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Creating Permanent Mounts with /etc/fstab


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In this lesson, we will explore how to create permanent mounts in Linux using the /etc/fstab file. This is an essential skill for managing Linux systems, particularly in server environments, where stable and reliable access to different storage volumes is crucial. We'll specifically focus on making the mount of our 25GB disk (sdb) permanent on our "Ubuntu Server" VM.

Understanding the /etc/fstab File

The /etc/fstab file in Linux is used to define how disk partitions, various other storage devices, or remote file systems should be mounted into the filesystem. Each line in the fstab file represents a device or partition and its associated mount point, along with other mount options. Making an entry in this file ensures that the device is mounted automatically at every system startup.

Steps to Create a Permanent Mount

  1. Identify the UUID of the Device: Using UUIDs (Universally Unique Identifiers) is preferable over device names like /dev/sdb because UUIDs remain constant regardless of the state of the system. To find the UUID of your 25GB drive, use:bash
sudo blkid

Locate the line for /dev/sdb and note down its UUID. In my example it is the following:

/dev/sdb: UUID="5e43d35b-acb2-4f7e-a02e-b53b1fe7233a" BLOCK_SIZE="4096" TYPE="ext4"

So I will copy the UUID for future use.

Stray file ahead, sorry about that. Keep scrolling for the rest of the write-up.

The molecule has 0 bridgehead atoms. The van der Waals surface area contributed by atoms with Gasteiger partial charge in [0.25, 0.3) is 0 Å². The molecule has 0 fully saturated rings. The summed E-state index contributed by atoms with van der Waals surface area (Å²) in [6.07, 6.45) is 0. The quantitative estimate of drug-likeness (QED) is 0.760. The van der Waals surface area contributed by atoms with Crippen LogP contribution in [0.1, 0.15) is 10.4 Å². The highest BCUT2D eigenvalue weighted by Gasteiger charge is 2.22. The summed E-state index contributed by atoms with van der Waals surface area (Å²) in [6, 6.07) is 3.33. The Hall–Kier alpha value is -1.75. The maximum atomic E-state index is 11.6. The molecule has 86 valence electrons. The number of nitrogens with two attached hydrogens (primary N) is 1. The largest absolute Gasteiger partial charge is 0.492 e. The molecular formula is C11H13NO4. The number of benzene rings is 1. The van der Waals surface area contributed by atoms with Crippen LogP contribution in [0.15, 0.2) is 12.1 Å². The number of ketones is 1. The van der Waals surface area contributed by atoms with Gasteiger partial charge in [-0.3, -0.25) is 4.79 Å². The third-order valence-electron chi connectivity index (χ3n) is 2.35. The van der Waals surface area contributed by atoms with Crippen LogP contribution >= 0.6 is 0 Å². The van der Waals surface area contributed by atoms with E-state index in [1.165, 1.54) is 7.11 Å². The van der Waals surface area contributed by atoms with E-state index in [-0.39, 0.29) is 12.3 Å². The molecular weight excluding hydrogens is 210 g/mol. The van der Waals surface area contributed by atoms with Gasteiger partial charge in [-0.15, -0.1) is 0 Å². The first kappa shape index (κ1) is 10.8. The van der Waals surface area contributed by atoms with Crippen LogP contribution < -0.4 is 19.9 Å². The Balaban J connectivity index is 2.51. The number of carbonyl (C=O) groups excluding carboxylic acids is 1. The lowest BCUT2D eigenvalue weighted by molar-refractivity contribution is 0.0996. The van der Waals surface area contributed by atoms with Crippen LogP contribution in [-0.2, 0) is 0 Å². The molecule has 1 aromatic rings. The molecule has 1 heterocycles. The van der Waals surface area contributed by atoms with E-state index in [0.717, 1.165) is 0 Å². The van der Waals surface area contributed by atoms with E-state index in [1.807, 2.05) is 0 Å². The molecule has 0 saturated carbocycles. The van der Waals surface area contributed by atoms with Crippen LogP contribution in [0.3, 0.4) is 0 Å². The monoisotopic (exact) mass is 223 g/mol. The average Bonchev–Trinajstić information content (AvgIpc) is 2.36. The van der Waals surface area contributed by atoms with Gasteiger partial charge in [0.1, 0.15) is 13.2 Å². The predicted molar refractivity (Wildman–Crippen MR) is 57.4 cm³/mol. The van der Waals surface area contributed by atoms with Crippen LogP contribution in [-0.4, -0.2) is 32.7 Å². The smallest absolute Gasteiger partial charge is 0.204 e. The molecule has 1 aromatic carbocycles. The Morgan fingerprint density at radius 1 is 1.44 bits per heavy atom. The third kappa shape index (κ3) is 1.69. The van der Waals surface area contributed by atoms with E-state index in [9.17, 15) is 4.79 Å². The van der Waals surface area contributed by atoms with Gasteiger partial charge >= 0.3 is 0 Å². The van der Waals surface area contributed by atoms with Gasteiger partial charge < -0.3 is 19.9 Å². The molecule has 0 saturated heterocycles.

Backup the Existing fstab File: Before editing the fstab file, it's a good practice to create a backup. This way, if something goes wrong, you can restore the original state.

sudo cp /etc/fstab /etc/fstab.backup

Edit the fstab File: Open the fstab file with a text editor. For beginners, nano is a user-friendly option:

sudo nano /etc/fstab

Add Your Mount Entry: In the fstab file, add a line for the new drive. The format should be as follows:

The /mnt/newvolume path assumes you completed the previous lecture where you created this directory.

# <file system> <mount point>   <type>  <options>       <dump>  <pass>
UUID=your-UUID-here /mnt/newvolume ext4 defaults 0 2

Replace your-UUID-here with the actual UUID, and make sure the mount point (/mnt/newvolume) and the filesystem type (ext4) are correct.

You might be wondering what options, dump and pass are used for in the fstab file:

  • Options (<options>): This field defines how the filesystem is mounted. It includes parameters like rw for read-write, ro for read-only, noexec to prohibit executable files, nosuid to block set-user-ID or set-group-ID bits, and nodev to prevent the use of device files. Multiple options can be combined and are often set to defaults for standard settings.
  • Dump (<dump>): Used by the dump backup program to determine whether a filesystem should be backed up. If set to 0, the filesystem is ignored by dump. Most modern systems set this to 0 as they use more advanced backup tools.
  • Pass (<pass>): Dictates the order in which filesystem checks are performed during boot-up by fsck. A setting of 0 means no checks, 1 is typically for the root filesystem (and should be unique), and numbers 2 or higher are for other filesystems, dictating the sequence of checks.

Save the fstab File: After adding the new line, save and exit the editor. In nano, press Ctrl + O, Enter, and then Ctrl + X to do this.

Test the Configuration: To ensure there are no errors in the fstab entry, test it by mounting all filesystems:

sudo mount -a

If there are no error messages, your entry is likely correct.

Reboot and Verify: Reboot the system to ensure the new mount works correctly:

sudo reboot now

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